My apologies, I had only briefly checked the raws but clearly I had missed that you had already incorporated the weapon timings! :O

Mount and Blade certainly does seem to handle weapon skills in a fairly elegant manner, and to be sure it's very important to view the skill layouts in the context of this being a game, not to pursue a kind of realism at the cost of all style and simplicity (though DF is hardly simplistic...). Anyway, you're right that having longsword as it's own separate skill is inconsistent with the rest of the changes. There was also another fairly considerable point I was ruminating on:

The development of weapons and armour has always been consistent with their associated historical context. In Dwarf Fortress, people are entering combat not only with other moderately-sized humanoids, but also with much greater foes, ie. semi-megabeasts and megabeasts. This would suggest that weapons, armour and skill-sets would develop accordingly to handle both these threats. Against humanoid enemies, weapons and armour would likely be similar to how they were in real-life, and so this mod currently addresses that part of the context very well. However, given that these greater foes do exist and seem to be a natural part of the world, is it not reasonable to suggest more specialized weapons, armour and skill-sets for handling these threats as well? You would be sacrificing real-life historical-accuracy for in-game realism.

Now, how exactly to go about approaching this from a design perspective is quite the matter, but I just thought I'd bring it up. Any thoughts?
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Grimlocke

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Re: Grimlocke's Historic Arms & Armor (0.40.xx) - Revision 3c
« Reply #69 on: April 21, 2015, 07:53:52 pm »

I can't imagine armor developing much different, as these were already developed around the limits of the human body. If armor could be made heavier without reducing the wearer to a crawl, they would have already done so in history.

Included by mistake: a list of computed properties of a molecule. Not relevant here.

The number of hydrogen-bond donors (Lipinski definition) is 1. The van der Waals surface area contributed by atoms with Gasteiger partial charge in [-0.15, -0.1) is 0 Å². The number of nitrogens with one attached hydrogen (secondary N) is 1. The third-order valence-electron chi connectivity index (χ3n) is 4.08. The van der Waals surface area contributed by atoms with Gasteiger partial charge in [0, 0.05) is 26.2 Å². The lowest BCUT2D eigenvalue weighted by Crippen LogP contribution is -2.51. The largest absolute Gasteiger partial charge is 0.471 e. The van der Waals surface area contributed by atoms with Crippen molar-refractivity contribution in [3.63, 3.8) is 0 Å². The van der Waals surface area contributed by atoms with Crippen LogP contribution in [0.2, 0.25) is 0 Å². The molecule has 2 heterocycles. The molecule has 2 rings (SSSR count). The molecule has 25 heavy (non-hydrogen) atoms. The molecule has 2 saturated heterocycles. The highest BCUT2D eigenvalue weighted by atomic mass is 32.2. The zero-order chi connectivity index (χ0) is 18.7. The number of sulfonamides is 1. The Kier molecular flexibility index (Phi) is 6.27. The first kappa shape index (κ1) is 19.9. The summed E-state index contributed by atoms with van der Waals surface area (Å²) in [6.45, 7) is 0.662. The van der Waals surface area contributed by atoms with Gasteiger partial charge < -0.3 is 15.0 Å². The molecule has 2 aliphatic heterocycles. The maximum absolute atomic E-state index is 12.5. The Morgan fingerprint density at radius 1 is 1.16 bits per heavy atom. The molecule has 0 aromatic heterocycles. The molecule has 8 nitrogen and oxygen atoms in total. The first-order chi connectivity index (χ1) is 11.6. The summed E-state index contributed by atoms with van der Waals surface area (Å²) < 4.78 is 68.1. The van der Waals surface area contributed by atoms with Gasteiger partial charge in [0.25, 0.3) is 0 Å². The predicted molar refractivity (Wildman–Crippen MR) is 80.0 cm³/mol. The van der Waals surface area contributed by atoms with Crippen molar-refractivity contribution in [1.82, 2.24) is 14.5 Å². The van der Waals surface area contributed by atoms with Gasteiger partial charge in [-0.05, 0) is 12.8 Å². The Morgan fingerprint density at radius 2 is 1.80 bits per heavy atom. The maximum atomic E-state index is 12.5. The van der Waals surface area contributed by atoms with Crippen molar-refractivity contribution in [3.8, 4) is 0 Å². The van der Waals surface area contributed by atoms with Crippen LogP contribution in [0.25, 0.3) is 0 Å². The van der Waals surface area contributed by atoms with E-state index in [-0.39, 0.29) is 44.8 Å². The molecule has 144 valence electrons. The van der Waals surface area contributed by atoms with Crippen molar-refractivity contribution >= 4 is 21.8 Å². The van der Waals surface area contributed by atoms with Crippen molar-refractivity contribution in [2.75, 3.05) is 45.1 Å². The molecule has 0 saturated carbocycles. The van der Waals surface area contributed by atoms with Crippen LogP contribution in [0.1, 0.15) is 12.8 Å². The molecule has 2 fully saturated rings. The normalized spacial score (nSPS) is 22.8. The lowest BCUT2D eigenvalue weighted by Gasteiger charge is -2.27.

Weapons might be a bit more interesting, I can see larger version of bear spears and catch poles being used against cave trolls and such but sadly weapons that grapple are not really possible as it is now. I could include a few extremely heavy polearms, 'beast halberd' or whatnot, and make it a really slow but hard-hitting weapon.

What I'm guessing the best way to fight giant monsters with medieval tech would be to build siege gear. They had mobile spike-barricades, giant pavise shields that got carried by a specialized guy (a very well paid one too!), and of course ballistas, catapults and all manner of towers, ladders and movable walkways. I wheelbarrow with some really long spikes attached should give giant charging animals a pause at least.

None of that is really possible to incorporate into the game though... Well there's traps, and I did add a few trap items, but nothing particularly innovative.

But if you have any suggestions id gladly hear them.
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Urist Tilaturist

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Re: Grimlocke's Historic Arms & Armor (0.40.xx) - Revision 3c
« Reply #70 on: April 22, 2015, 12:15:22 pm »

I can't imagine armor developing much different, as these were already developed around the limits of the human body. If armor could be made heavier without reducing the wearer to a crawl, they would have already done so in history.

Weapons might be a bit more interesting, I can see larger version of bear spears and catch poles being used against cave trolls and such but sadly weapons that grapple are not really possible as it is now. I could include a few extremely heavy polearms, 'beast halberd' or whatnot, and make it a really slow but hard-hitting weapon.

What I'm guessing the best way to fight giant monsters with medieval tech would be to build siege gear. They had mobile spike-barricades, giant pavise shields that got carried by a specialized guy (a very well paid one too!), and of course ballistas, catapults and all manner of towers, ladders and movable walkways. I wheelbarrow with some really long spikes attached should give giant charging animals a pause at least.

None of that is really possible to incorporate into the game though... Well there's traps, and I did add a few trap items, but nothing particularly innovative.

But if you have any suggestions id gladly hear them.

Historical armour was as heavy as it could sensibly be, though super heavy troll armour in the same style as real horse and elephant armour would make goblins much more powerful and I think is within reach of modders.

Pretty much every adult except for those in the most primitive tribes should have a dagger to eat with, and it should always be available as a secondary weapon. Elves can have obsidian daggers if they hate metal for some reason.